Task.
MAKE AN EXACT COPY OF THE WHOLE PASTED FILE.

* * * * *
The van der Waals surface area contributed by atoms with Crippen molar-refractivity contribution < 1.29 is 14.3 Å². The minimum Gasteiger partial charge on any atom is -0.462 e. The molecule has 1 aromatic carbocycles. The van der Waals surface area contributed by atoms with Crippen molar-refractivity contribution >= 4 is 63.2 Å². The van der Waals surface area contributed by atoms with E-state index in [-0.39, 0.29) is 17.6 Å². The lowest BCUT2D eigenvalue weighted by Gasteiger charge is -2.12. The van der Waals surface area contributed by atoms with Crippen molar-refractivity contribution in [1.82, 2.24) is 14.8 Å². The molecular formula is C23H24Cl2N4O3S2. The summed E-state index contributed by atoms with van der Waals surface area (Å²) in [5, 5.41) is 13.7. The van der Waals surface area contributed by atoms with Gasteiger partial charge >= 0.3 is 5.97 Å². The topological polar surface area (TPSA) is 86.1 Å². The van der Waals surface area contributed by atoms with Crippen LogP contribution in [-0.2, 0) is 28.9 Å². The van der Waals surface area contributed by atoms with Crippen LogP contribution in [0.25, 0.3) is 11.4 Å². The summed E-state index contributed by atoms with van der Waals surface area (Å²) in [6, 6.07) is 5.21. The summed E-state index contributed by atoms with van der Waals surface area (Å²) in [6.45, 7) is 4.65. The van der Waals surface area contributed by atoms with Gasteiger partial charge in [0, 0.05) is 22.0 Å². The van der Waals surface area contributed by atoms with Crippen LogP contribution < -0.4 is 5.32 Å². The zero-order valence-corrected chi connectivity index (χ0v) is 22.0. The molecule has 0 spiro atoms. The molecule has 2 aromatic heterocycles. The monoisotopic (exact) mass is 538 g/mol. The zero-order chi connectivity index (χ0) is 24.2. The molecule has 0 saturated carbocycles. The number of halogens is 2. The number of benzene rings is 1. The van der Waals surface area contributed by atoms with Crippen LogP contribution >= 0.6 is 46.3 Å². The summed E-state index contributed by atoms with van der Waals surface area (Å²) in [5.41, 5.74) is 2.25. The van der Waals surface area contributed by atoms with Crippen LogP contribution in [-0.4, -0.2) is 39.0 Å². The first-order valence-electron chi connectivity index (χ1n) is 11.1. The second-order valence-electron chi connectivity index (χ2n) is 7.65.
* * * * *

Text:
The van der Waals surface area contributed by atoms with Crippen molar-refractivity contribution < 1.29 is 14.3 Å². The minimum Gasteiger partial charge on any atom is -0.462 e. The molecule has 1 aromatic carbocycles. The van der Waals surface area contributed by atoms with Crippen molar-refractivity contribution >= 4 is 63.2 Å². The van der Waals surface area contributed by atoms with E-state index in [-0.39, 0.29) is 17.6 Å². The lowest BCUT2D eigenvalue weighted by Gasteiger charge is -2.12. The van der Waals surface area contributed by atoms with Crippen molar-refractivity contribution in [1.82, 2.24) is 14.8 Å². The molecular formula is C23H24Cl2N4O3S2. The summed E-state index contributed by atoms with van der Waals surface area (Å²) in [5, 5.41) is 13.7. The van der Waals surface area contributed by atoms with Gasteiger partial charge >= 0.3 is 5.97 Å². The topological polar surface area (TPSA) is 86.1 Å². The van der Waals surface area contributed by atoms with Crippen LogP contribution in [-0.2, 0) is 28.9 Å². The van der Waals surface area contributed by atoms with Crippen LogP contribution in [0.25, 0.3) is 11.4 Å². The summed E-state index contributed by atoms with van der Waals surface area (Å²) in [6, 6.07) is 5.21. The summed E-state index contributed by atoms with van der Waals surface area (Å²) in [6.45, 7) is 4.65. The van der Waals surface area contributed by atoms with Gasteiger partial charge in [0, 0.05) is 22.0 Å². The van der Waals surface area contributed by atoms with Crippen LogP contribution < -0.4 is 5.32 Å². The zero-order valence-corrected chi connectivity index (χ0v) is 22.0. The molecule has 0 spiro atoms. The molecule has 2 aromatic heterocycles. The monoisotopic (exact) mass is 538 g/mol. The zero-order chi connectivity index (χ0) is 24.2. The molecule has 0 saturated carbocycles. The number of halogens is 2. The number of benzene rings is 1. The van der Waals surface area contributed by atoms with Crippen LogP contribution >= 0.6 is 46.3 Å². The summed E-state index contributed by atoms with van der Waals surface area (Å²) in [5.41, 5.74) is 2.25. The van der Waals surface area contributed by atoms with Crippen LogP contribution in [-0.4, -0.2) is 39.0 Å². The first-order valence-electron chi connectivity index (χ1n) is 11.1. The second-order valence-electron chi connectivity index (χ2n) is 7.65.